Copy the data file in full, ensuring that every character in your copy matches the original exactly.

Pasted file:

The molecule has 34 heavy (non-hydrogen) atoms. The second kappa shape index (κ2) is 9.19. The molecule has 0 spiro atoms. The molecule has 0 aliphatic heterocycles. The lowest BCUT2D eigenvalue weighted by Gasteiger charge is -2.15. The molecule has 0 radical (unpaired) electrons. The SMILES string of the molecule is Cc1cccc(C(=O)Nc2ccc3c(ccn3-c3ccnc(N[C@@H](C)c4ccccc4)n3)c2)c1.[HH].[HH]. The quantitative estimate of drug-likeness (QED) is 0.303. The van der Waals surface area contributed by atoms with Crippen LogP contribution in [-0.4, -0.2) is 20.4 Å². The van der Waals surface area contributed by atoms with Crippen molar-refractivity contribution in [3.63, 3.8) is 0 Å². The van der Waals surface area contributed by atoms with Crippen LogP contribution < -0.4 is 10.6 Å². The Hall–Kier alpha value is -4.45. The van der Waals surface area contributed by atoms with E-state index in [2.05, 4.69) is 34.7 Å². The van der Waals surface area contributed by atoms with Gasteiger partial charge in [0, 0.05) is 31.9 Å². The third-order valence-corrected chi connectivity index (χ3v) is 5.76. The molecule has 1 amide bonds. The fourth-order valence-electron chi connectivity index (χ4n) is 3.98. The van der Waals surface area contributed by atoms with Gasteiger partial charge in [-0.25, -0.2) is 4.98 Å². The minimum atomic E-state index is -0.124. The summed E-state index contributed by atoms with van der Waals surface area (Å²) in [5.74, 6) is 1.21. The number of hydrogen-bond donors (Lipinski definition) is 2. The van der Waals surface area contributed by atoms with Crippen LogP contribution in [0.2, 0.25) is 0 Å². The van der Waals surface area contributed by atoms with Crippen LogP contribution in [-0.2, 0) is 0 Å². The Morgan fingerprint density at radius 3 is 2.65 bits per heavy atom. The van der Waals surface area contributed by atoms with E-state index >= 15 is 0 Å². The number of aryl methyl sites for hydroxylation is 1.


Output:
The molecule has 34 heavy (non-hydrogen) atoms. The second kappa shape index (κ2) is 9.19. The molecule has 0 spiro atoms. The molecule has 0 aliphatic heterocycles. The lowest BCUT2D eigenvalue weighted by Gasteiger charge is -2.15. The molecule has 0 radical (unpaired) electrons. The SMILES string of the molecule is Cc1cccc(C(=O)Nc2ccc3c(ccn3-c3ccnc(N[C@@H](C)c4ccccc4)n3)c2)c1.[HH].[HH]. The quantitative estimate of drug-likeness (QED) is 0.303. The van der Waals surface area contributed by atoms with Crippen LogP contribution in [-0.4, -0.2) is 20.4 Å². The van der Waals surface area contributed by atoms with Crippen molar-refractivity contribution in [3.63, 3.8) is 0 Å². The van der Waals surface area contributed by atoms with Crippen LogP contribution < -0.4 is 10.6 Å². The Hall–Kier alpha value is -4.45. The van der Waals surface area contributed by atoms with E-state index in [2.05, 4.69) is 34.7 Å². The van der Waals surface area contributed by atoms with Gasteiger partial charge in [0, 0.05) is 31.9 Å². The third-order valence-corrected chi connectivity index (χ3v) is 5.76. The molecule has 1 amide bonds. The fourth-order valence-electron chi connectivity index (χ4n) is 3.98. The van der Waals surface area contributed by atoms with Gasteiger partial charge in [-0.25, -0.2) is 4.98 Å². The minimum atomic E-state index is -0.124. The summed E-state index contributed by atoms with van der Waals surface area (Å²) in [5.74, 6) is 1.21. The number of hydrogen-bond donors (Lipinski definition) is 2. The van der Waals surface area contributed by atoms with Crippen LogP contribution in [0.2, 0.25) is 0 Å². The van der Waals surface area contributed by atoms with Crippen LogP contribution in [-0.2, 0) is 0 Å². The Morgan fingerprint density at radius 3 is 2.65 bits per heavy atom. The van der Waals surface area contributed by atoms with E-state index >= 15 is 0 Å². The number of aryl methyl sites for hydroxylation is 1.